South China Sea ruling, a legal foundation for maritime order

(VOVWORLD) - On July 12, 2016, the Permanent Court of Arbitration, the arbitral tribunal constituted under Annex VII of the United Nations Convention on the Law of the Sea in The Hague, issued a landmark ruling on the Philippine’s law suit against China regarding the South China Sea, known as the East Sea in Vietnam. Five years later the situation in the East Sea remains unresolved. But it’s undeniable that, together with the 1982 UNCLOS, the PCA’s ruling is an important legal foundation for resolving the East Sea disputes peacefully and ensuring maritime order.
South China Sea ruling, a legal foundation for maritime order - ảnh 1PCA arbitral tribunal on 7-13 July, 2016 judges Philippines' case against China's claims in the East Sea. (Photo: PCA)

The PCA’s ruling said China’s declared “9-dash line” provides no legal basis for China’s claim of an “historic right” to resources in the East Sea. The ruling means China has neither the right to claim an exclusive economic zone nor the “historic right” to claim sovereignty in order to exploit resources in the area.

PCA’s ruling drew widespread attention

The court’s ruling drew a great deal of attention from countries involved in sovereignty disputes in the East Sea as well as many countries outside the region. World leaders delivered statements and scholars wrote mountains of commentary touting the ruling as a legal foundation for minimizing and resolving disputes in the East Sea. The international community said the PCA ruling upheld international law in the East Sea disputes, underscored the duties of involved parties within the framework of the 1982 UNCLOS, and condemned unilateral actions that violate international law and cause instability.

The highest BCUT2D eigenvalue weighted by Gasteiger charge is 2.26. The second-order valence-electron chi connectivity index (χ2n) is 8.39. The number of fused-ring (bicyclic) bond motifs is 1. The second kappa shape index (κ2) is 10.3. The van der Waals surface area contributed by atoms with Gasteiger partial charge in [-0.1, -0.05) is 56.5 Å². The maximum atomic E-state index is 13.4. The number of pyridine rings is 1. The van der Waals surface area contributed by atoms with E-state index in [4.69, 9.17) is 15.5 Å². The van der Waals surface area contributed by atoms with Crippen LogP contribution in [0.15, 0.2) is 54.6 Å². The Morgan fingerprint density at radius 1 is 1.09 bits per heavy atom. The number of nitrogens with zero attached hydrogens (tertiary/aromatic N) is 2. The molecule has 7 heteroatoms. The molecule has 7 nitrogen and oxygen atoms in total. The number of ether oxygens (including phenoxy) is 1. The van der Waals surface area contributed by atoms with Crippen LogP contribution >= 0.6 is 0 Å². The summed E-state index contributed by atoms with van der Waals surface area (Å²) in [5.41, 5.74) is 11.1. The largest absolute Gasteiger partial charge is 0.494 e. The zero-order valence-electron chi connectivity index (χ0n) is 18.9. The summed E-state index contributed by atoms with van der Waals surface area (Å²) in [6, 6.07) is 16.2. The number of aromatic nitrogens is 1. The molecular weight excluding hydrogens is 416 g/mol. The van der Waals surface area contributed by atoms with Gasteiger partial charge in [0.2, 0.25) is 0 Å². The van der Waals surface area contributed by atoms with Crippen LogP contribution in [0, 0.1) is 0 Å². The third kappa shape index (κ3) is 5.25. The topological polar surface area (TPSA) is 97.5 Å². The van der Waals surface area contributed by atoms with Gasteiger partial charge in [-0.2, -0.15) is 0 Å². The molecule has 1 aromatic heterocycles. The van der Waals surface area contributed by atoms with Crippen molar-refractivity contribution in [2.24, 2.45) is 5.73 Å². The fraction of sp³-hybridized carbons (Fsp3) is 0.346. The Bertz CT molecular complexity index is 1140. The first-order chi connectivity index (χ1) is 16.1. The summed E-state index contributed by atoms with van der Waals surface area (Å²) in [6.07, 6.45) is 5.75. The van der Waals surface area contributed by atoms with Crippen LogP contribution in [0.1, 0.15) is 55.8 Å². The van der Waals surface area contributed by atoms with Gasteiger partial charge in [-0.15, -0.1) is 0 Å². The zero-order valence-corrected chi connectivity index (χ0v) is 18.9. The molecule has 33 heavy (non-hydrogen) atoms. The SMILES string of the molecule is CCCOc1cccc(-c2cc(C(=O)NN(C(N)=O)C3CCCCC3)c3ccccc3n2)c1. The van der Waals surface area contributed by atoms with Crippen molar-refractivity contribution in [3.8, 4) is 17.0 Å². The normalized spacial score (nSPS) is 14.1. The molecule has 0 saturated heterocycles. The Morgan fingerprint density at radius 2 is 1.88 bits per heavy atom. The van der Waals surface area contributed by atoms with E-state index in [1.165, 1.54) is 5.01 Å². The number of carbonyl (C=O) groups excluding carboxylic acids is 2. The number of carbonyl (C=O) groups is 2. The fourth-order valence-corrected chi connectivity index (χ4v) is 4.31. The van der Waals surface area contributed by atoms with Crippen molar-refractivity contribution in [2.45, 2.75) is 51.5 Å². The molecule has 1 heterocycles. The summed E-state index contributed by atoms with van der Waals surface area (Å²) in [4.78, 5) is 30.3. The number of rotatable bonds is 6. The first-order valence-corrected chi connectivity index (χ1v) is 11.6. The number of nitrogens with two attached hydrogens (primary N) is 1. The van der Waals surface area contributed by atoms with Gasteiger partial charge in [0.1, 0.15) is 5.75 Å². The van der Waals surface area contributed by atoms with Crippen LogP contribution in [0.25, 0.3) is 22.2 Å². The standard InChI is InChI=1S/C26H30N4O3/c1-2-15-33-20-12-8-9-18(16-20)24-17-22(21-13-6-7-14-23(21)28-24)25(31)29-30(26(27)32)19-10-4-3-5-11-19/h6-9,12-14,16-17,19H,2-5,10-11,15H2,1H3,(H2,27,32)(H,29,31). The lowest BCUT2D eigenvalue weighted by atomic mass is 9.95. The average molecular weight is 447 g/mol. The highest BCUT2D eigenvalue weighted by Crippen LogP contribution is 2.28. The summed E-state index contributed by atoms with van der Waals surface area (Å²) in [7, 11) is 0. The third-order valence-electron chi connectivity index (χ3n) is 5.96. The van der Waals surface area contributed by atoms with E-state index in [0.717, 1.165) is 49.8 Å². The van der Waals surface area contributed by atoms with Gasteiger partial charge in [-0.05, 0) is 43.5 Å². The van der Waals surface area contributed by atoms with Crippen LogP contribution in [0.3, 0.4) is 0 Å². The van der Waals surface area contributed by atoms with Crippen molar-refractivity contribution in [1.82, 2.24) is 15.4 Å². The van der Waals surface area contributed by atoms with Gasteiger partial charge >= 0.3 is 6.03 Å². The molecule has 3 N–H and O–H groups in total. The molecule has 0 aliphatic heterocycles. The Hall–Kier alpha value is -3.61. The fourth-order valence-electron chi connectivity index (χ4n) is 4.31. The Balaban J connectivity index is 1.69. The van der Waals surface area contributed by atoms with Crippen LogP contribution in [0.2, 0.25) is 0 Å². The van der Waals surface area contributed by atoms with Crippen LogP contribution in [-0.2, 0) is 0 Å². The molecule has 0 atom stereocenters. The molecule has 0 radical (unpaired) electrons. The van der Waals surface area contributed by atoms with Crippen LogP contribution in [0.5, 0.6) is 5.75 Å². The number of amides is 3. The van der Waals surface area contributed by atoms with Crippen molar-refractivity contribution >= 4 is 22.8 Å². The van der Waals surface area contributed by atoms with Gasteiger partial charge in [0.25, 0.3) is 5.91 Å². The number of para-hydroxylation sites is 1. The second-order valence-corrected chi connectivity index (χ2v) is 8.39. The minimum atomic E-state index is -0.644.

In the years since the ruling, the situation in the East Sea has not developed in line with the ruling in any way, but it has at least served as a catalyst for stronger reaction against China’s activities in the East Sea. The East Sea disputes and compliance with the 1982 UNCLOS have been subjects of discussion at many international forums and conferences.

2020 saw a “war of public notes”, with many countries directly or indirectly mentioning the PCA’s ruling in 2016 in favor of the Philippines and challenging China's claims. It’s clear that the East Sea has become, not just a regional issue, but a shared concern of countries around the world.

In June 2021 100 UN members joined the “Group of Friends of the 1982 UNCLOS”. Many more countries have embraced freedom of navigation operations (FONOP) in the East Sea, to demonstrate their opposition to illegal sovereignty claims. These are direct effects of the PCA’s ruling 5 years ago.

No place for unilateral intentions in the East Sea

The East Sea has a strategic geopolitical importance not just for coastal states but for all of Southeast Asia and the world. The East Sea connects the Pacific and Indian Oceans, Europe and Asia, and the Middle East and Asia, giving it a crucial role in global maritime trade.

Maintaining peace, stability, and safety in the East Sea is something that concerns all countries. Disputes in the East Sea must be resolved peacefully based on international law without unilateral intentions.

The ruling of the PCA must be honored. The East Sea is a test for countries to prove their commitment to maintaining peace, stability, and a law-based international order.

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